The traditional Green Fountain on the White House South Lawn. Official White House photo by Chuck Kennedy.
By Ray O’Hanlon
Taoiseach Leo Varadkar will be in the United States next month for St. Patrick’s Day celebrations.
Varadkar’s visit is expected to last a week with stops in Washington, D.C., New York, and a couple of other U.S. cities yet to be confirmed as destinations.
The visit will include a meeting in the White House on Thursday, March 15 with President Trump during which Mr. Varadkar will brief the president on a range of issues, including the North and Brexit.
If the present situation continues, that encounter will come against a backdrop of no United States Ambassador in Dublin, and no U.S. envoy to the stalled North political talks.
Thursday’s program will also include the Speaker’s Lunch on Capitol Hill, which is traditionally attended by the president, and the annual gathering in the White House East Room where the celebrated crystal bowl of shamrock is presented by the taoiseach to the president.
Mr. Varadkar’s predecessor, Enda Kenny, carried out that duty last year and in a speech to the gathering made some pointed remarks regarding the contribution of Irish immigrants to the birth and growth of the United States.
The current immigration debate in Washington, if anything, is facing an even deeper impasse than was the case twelve months ago.
Mr. Varadkar is also likely to sit down with Vice President Mike Pence, either on Thursday morning, or possibly Friday morning.
On Thursday evening, the taoiseach will attend a reception hosted by the Irish ambassador to the U.S., Dan Mulhall.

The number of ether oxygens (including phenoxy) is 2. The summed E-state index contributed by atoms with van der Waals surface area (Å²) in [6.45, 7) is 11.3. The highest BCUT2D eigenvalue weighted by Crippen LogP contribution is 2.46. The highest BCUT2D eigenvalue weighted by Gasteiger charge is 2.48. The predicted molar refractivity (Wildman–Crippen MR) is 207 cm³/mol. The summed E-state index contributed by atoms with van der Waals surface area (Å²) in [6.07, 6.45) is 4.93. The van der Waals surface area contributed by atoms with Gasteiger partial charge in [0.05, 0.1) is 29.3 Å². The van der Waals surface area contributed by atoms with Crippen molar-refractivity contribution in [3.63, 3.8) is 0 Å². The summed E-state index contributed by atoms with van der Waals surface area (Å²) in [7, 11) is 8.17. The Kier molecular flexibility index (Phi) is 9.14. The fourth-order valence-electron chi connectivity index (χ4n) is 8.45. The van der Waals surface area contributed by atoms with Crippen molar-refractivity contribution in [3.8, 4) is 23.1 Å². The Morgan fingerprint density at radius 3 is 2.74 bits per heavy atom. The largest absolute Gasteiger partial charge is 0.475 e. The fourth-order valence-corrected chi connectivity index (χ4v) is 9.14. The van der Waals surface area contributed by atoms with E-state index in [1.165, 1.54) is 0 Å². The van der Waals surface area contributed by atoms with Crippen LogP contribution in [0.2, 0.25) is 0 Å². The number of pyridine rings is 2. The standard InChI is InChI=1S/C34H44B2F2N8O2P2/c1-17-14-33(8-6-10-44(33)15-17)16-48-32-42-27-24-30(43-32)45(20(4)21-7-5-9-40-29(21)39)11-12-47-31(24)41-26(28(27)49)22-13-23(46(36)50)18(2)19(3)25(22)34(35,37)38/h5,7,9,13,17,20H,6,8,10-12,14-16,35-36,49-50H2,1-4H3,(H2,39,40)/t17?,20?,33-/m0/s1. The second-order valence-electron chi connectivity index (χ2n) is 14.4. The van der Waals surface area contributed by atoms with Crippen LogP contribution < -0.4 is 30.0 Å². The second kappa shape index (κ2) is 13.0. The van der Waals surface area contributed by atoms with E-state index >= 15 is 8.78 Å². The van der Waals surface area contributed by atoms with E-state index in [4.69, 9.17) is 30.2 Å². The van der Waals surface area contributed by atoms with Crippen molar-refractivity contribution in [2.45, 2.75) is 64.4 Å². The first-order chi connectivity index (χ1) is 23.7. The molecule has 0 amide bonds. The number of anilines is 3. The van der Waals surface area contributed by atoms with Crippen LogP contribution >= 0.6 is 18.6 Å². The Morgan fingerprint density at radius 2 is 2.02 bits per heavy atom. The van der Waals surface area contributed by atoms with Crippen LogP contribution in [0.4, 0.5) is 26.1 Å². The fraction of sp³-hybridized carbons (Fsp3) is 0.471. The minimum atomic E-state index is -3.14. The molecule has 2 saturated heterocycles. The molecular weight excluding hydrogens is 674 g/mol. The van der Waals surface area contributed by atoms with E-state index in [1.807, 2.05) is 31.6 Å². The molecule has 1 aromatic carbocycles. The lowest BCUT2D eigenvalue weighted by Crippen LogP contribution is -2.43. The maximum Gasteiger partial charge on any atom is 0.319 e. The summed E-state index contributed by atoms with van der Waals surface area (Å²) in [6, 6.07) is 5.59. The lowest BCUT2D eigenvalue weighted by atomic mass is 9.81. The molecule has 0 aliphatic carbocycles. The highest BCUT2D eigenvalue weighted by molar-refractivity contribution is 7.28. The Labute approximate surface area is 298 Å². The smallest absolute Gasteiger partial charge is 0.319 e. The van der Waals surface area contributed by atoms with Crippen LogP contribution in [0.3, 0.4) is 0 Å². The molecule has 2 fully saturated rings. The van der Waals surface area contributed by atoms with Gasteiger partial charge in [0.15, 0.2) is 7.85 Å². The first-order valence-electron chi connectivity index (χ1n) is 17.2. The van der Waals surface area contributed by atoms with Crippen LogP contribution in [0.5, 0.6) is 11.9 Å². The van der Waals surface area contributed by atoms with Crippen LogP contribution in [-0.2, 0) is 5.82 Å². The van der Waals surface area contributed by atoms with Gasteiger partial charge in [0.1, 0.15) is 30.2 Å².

Mr. Varadkar’s visit to New York is expected to include his attendance at the St. Patrick’s Day Parade on Saturday, March 17, St. Patrick’s Day.
The symbolism of his presence at the parade is certain to prompt considerable media interest given that fact that Mr. Varadkar is the first openly gay leader of an Irish government.
The taoiseach’s visit is being preceded this week by Tánaiste and Minister for Foreign Affairs and Trade, Simon Coveney, who is in the U.S. for three days (See story, Page 2).
Mr. Coveney is lined up for a visit to China over the St. Patrick’s Day period (See story, Page 9).
Mr. Varadkar’s precise itinerary is yet to be finalized but his visits to cities other than Washington and New York will likely reflect Ireland’s expanding trade and diplomatic relationship with the world’s largest economy.
Mr. Varadkar, known as a straight talker, has been critical of President Trump, but has also rejected calls that a standing invitation to the 45th president to visit Ireland be rescinded.
It remains to be seen whether that invitation will be repeated during the taoiseach’s meetings with Mr. Trump.